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bushrat

Breaking down choline w/ household chemicals

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Posted (edited)

Hi,

I'm creating a rain water collecting system under our deck out of three daisy chained 1000 liter IBC tote cubes that previously held aqueous 70% choline chloride used by the animal feed industry and I'm trying to neutralize the unexpectedly strong odor of the HDPE containers.

https://en.wikipedia.org/wiki/Choline_chloride

My plan is to thoroughly rinse them with water and then spray down the interior with either a strong baking soda or household bleach solution with my one gallon hand sprayer and I'm wondering if anyone can provided some guidance on which of the two, both or what else would be most effective breaking down the smelly organic choline cations?

The main use of the system will be to water the garden in the summer but they'll be linked with flexible piping to withstand earthquakes (we're in the pacific northwest where those are a factor), in which case they may need to serve as an emergency source of drinking water and though I'll be adding controlled amounts of household bleach (for a free chlorine residual between 0.2 ppm to 2.0 ppm as per cistern maintenance guidelines) to discourage bacterial growth and run it through a UV filter prior to potentially drinking, I don't want to add anything toxic, thus me considering backing soda and bleach first.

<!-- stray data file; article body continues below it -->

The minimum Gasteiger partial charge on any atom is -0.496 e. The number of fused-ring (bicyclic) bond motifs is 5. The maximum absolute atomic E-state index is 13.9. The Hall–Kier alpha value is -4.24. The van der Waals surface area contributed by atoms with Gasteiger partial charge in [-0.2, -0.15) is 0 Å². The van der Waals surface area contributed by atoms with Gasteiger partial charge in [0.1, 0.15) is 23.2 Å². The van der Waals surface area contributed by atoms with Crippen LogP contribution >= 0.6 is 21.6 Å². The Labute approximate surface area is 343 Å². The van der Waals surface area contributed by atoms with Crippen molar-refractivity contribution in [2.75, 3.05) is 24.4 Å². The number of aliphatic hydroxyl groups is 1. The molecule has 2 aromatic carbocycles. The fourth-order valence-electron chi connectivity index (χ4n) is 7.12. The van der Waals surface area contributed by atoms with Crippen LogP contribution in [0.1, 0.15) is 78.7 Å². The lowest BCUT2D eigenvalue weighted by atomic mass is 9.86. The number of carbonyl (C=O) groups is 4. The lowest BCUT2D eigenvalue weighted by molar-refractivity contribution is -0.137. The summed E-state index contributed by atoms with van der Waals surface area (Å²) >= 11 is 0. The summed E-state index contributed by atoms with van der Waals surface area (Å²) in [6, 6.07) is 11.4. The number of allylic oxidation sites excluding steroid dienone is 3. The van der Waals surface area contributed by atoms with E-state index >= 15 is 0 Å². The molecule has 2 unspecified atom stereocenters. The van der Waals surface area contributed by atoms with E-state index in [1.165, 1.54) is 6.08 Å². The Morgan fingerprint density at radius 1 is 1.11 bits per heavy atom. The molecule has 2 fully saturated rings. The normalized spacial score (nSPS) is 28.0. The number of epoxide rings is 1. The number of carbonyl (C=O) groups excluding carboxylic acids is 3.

Thanks,

Dave

 

 

Edited by bushrat

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Just went and checked things out, the surface of the giant HDPE #2 containers seems fine which is what I expected but to be honest, the interior didn't smell too bad when I opened up the top 6" screw caps of all three and smelled them again.

I'm now thinking a good part of it could very well be just general farm grime on the outside which should be easy to deal with via an exterior pressure wash but I'll still need to deal with the remaining residual product on the inside and thought getting an opinion from an organic chemist on how best to deal with it would be a wise choice as my undergrad studies in that were long ago and I'm now in tech.

Incidentally, my suspicion the smell was choline related is because a) the smell is a fishy one and b) fishy body odour is a symptom of too much choline intake.  Note that choline is a benign naturally occurring essential nutrient, most of which we get from our diet.

My general plan is to rinse the interior two or three times with a long handled watering wand, followed by one or two treatments of baking soda (each followed by a rinse) and then bleach followed by two or three final rinses.  I didn't think vinegar would do any harm if used in separate step(s) but didn't think it'd help much.

 

 

 

 

 

 

 

 

 

 

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Choline doesn't smell. But bacteria will convert it to trimethylamine which smells fishy.
 

Rinse the containers with water.

 

A bit of choline isn't going to cause much problem (even if you end up drinking it). As you note...

5 hours ago, bushrat said:

70% choline chloride used by the animal feed industry

It's hardly toxic.

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